The first query you need to tackle before writing your business plan - what is a business plan? In short it is a roadmap for your solar energy business presenting anyone who gazes as it what the goals of the business are and also shows how those goals should be reached.
It is a vital tool for gathering finance, as well as - bank overdrafts, loans and venture capital.
The solar energy business plan should be made bespoke for the likely lender or the investor. The substance of the business plan should imitate the would-be interests of the lender and encourage support for your solar energy business venture.
After completion,your plan also provides a powerful tool for monitoring the progress of your solar energy business. It will assist you to focus on the objectives set up in the solar energy business plan.
Don't fill your business plan with jargon for the sake of it - your investor might not have a clue about the prospective business - just a shed load of money that they want to invest in new businesses - they aren't necessarily going to known the solar energy business acronyms that you use on a day to day basis. Don't be afraid to use diagrams in your plan - this will break it up as well making it easier to read.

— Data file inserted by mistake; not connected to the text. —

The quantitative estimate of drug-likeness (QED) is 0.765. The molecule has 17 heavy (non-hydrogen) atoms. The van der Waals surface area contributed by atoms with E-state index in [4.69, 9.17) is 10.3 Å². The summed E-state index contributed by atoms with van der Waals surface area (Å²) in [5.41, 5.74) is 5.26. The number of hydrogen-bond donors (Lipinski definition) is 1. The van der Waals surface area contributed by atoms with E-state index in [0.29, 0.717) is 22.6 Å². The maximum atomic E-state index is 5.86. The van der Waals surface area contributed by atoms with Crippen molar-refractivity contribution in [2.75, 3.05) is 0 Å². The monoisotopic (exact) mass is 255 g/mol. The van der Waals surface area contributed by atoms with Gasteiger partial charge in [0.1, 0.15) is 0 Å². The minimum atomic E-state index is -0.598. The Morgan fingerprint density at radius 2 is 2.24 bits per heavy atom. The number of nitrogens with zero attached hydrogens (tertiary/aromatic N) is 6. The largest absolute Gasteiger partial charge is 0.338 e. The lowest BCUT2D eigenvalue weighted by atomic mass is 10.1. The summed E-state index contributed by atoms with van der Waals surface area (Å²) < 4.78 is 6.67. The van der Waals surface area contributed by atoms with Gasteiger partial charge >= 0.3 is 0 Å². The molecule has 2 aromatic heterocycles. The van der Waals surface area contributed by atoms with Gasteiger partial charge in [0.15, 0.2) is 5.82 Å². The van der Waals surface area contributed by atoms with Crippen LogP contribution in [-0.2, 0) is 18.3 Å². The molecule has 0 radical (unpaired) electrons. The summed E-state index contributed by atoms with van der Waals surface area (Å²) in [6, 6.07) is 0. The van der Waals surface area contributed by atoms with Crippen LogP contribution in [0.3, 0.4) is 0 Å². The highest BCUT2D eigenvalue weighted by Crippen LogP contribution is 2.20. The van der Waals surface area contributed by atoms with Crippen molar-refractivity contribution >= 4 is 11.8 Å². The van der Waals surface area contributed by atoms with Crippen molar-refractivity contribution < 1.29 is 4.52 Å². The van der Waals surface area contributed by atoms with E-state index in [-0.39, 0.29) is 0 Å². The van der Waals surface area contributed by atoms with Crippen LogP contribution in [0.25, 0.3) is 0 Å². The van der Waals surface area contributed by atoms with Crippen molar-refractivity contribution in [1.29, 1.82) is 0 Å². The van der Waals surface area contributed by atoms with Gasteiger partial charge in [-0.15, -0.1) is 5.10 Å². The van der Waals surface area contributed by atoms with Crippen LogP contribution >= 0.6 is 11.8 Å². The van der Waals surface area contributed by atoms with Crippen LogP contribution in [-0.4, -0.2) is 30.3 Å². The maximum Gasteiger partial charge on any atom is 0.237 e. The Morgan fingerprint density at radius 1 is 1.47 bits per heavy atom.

You must cover the businesses strengths and weaknesses and present how you plan to overcome weaknesses. Show you appreciate the risks involved and propose probable solutions for overcoming these risks and provide evidence to assist your statements. This will attach credibility to the business plan.
Make a solid first impression by presenting the document in a clear and professional approach by using an understandable, unpretentious design that conveys a proficient image and stay away from jargon, keeping the subject matter concise and hard hitting. Any technical or supporting information ought to be provided in the appendices.
Fiscal projections will be presented between the main body of the business plan and the appendices. Profit and Loss statements, Balance Sheets, Cash-flow forecasts etc. ought to be given in a separate section of schedules. This will ensure completeness without sacrificing the flow of the narrative.
If your business is a new venture then give background information as to why you intend to start it. Affirm the noteworthy advantages of your product or service. Point to prospective markets and explain your pricing policy and selling strategies. Identify the competition and outline your proposals for dealing with it. Be positive and quick to the point.
Make apparent the experience and awards of you and your management team and show how their skills can be harnessed to obtain growth potential and profitability. Give information on recruitment necessities including Curriculum vitaes for most important management in the Appendices and, if applicable, an organisation chart to illustrate the management configuration.